About two years later, in June 2015, the three were acquitted of the felony but found guilty on lesser counts. The bottom of an NBC 4 New York article summarizes the issues succinctly:

The New Yorkers pleaded not guilty to felony burglary, reckless endangerment and other charges in the leap, which was captured in a YouTube video. The stunt raised questions about security at the then-unfinished skyscraper.

The parachutists acknowledge making the jump. They said that they didn’t imperil anyone and that the charges are overreaching by embarrassed authorities.

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Engineering the Enterprise for Content Marketing



Engineering the Enterprise for Content Marketing

Recently a puzzle like the one nearby made rounds on the web.   Fifth grade students allegedly can solve this problem in 20 seconds or less.

If you tried and failed, you are not alone and we are together in this one.  Though I tried to recall forgotten algebra lessons from the foggiest reaches of my mind the effort was for naught.  And algebra, if I could have recalled it, wouldn’t have helped me anyway.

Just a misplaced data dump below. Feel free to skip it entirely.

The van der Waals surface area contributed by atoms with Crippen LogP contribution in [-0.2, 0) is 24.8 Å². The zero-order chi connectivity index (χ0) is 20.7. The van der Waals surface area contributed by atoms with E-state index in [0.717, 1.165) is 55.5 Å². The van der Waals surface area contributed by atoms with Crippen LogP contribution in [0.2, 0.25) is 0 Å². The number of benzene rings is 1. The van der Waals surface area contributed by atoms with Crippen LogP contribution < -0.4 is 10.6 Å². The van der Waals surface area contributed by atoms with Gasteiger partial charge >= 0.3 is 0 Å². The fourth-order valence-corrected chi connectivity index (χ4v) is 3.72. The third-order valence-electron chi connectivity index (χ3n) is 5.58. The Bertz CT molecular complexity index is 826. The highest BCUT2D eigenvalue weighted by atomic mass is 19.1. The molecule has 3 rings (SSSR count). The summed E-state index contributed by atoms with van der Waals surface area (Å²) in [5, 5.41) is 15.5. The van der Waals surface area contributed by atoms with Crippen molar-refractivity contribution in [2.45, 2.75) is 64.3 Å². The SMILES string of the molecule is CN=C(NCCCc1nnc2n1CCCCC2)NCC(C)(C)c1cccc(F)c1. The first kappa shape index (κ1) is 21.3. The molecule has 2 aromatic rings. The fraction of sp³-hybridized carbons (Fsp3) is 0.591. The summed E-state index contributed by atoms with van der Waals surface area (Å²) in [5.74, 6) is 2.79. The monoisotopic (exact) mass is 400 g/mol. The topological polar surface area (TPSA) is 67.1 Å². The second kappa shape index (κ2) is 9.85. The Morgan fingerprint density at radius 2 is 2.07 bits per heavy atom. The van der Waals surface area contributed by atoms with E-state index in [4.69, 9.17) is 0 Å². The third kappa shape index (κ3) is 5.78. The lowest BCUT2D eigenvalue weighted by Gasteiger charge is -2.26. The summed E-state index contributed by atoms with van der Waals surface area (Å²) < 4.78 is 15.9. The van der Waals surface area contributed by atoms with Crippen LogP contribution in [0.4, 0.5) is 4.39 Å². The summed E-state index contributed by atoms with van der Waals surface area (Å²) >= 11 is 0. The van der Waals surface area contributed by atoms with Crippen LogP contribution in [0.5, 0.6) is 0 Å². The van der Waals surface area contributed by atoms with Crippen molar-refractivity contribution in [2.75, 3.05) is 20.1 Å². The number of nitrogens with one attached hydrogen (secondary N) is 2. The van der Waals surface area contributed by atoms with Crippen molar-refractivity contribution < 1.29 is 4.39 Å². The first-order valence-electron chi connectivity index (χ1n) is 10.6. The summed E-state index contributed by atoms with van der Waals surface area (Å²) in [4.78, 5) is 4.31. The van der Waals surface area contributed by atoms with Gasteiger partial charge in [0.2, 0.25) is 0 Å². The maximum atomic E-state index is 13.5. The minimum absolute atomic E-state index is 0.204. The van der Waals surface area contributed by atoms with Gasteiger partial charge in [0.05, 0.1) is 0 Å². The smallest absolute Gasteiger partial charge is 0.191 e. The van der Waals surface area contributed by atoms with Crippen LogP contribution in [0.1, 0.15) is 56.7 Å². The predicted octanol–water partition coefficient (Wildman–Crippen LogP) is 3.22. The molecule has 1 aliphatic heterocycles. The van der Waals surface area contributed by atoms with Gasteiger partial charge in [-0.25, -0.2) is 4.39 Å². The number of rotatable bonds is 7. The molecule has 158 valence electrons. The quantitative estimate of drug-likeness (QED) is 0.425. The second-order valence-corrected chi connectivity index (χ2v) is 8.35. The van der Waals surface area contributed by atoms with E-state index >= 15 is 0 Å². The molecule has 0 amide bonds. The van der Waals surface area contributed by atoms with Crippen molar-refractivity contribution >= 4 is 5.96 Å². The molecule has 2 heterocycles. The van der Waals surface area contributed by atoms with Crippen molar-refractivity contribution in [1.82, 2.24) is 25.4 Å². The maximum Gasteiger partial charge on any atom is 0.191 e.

The solution is far easier and I’ve posted the answer at the bottom of this post. Read More…

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What Native Ads Mean for PR



by Frank Strong

What Native Ads Mean for PR

Following the likes of BuzzFeed, Gawker and the WaPo, among other media outlets, CNN is going all in on native advertising with an in-store studio or so to speak.

Writing for a WSJ business blog, Steven Perlberg reported:

CNN is creating an in-house studio that will produce news-like content on behalf of advertisers, a move that reflects marketers’ growing desire for articles and videos that feel like editorial work.

About a dozen staffers (made up of journalists, filmmakers and designers) will help launch the new unit, called Courageous. The division will fashion and distribute “branded content” across CNN’s fleet of properties, from TV to the Web and newer platforms like Snapchat…

…But the idea now is to work more closely with companies to highlight things that may have news value, such as the building of a manufacturing plant or a philanthropic effort, according to Otto Bell, the lead of the studio and former creative director at OgilvyEntertainment.

Mr. Bell said that his team would be staffed with “folks who have journalistic instincts” who would go into a company and “find that newsworthy element and extract that.”